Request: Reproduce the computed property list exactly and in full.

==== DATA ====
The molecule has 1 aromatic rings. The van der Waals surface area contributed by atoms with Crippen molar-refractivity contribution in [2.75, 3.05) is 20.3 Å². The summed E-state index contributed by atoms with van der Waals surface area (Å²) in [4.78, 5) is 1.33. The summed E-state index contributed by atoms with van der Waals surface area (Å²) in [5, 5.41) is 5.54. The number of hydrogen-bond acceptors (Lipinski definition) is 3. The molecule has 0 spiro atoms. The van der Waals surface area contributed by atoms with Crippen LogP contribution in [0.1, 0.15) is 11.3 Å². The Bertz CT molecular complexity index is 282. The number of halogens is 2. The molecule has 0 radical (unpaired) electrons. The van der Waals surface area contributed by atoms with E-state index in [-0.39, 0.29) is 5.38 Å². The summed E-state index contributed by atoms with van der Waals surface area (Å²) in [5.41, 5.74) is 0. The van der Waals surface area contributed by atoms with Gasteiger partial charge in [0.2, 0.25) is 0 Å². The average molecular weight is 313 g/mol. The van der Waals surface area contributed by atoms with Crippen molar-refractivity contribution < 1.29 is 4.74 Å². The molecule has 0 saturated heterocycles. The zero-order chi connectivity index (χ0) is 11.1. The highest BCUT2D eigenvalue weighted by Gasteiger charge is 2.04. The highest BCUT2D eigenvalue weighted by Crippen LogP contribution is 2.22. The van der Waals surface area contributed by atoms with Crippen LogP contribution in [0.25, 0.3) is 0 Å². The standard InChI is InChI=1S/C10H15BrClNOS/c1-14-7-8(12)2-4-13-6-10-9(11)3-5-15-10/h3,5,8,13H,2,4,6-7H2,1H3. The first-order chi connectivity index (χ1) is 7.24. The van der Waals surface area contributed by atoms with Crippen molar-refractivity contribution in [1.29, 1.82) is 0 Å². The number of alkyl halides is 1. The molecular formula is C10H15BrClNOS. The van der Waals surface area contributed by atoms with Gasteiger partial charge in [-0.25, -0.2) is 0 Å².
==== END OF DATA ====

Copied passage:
The molecule has 1 aromatic rings. The van der Waals surface area contributed by atoms with Crippen molar-refractivity contribution in [2.75, 3.05) is 20.3 Å². The summed E-state index contributed by atoms with van der Waals surface area (Å²) in [4.78, 5) is 1.33. The summed E-state index contributed by atoms with van der Waals surface area (Å²) in [5, 5.41) is 5.54. The number of hydrogen-bond acceptors (Lipinski definition) is 3. The molecule has 0 spiro atoms. The van der Waals surface area contributed by atoms with Crippen LogP contribution in [0.1, 0.15) is 11.3 Å². The Bertz CT molecular complexity index is 282. The number of halogens is 2. The molecule has 0 radical (unpaired) electrons. The van der Waals surface area contributed by atoms with E-state index in [-0.39, 0.29) is 5.38 Å². The summed E-state index contributed by atoms with van der Waals surface area (Å²) in [5.41, 5.74) is 0. The van der Waals surface area contributed by atoms with Gasteiger partial charge in [0.2, 0.25) is 0 Å². The average molecular weight is 313 g/mol. The van der Waals surface area contributed by atoms with Crippen molar-refractivity contribution < 1.29 is 4.74 Å². The molecule has 0 saturated heterocycles. The zero-order chi connectivity index (χ0) is 11.1. The highest BCUT2D eigenvalue weighted by Gasteiger charge is 2.04. The highest BCUT2D eigenvalue weighted by Crippen LogP contribution is 2.22. The van der Waals surface area contributed by atoms with Crippen LogP contribution in [0.25, 0.3) is 0 Å². The standard InChI is InChI=1S/C10H15BrClNOS/c1-14-7-8(12)2-4-13-6-10-9(11)3-5-15-10/h3,5,8,13H,2,4,6-7H2,1H3. The first-order chi connectivity index (χ1) is 7.24. The van der Waals surface area contributed by atoms with Crippen molar-refractivity contribution in [1.29, 1.82) is 0 Å². The number of alkyl halides is 1. The molecular formula is C10H15BrClNOS. The van der Waals surface area contributed by atoms with Gasteiger partial charge in [-0.25, -0.2) is 0 Å².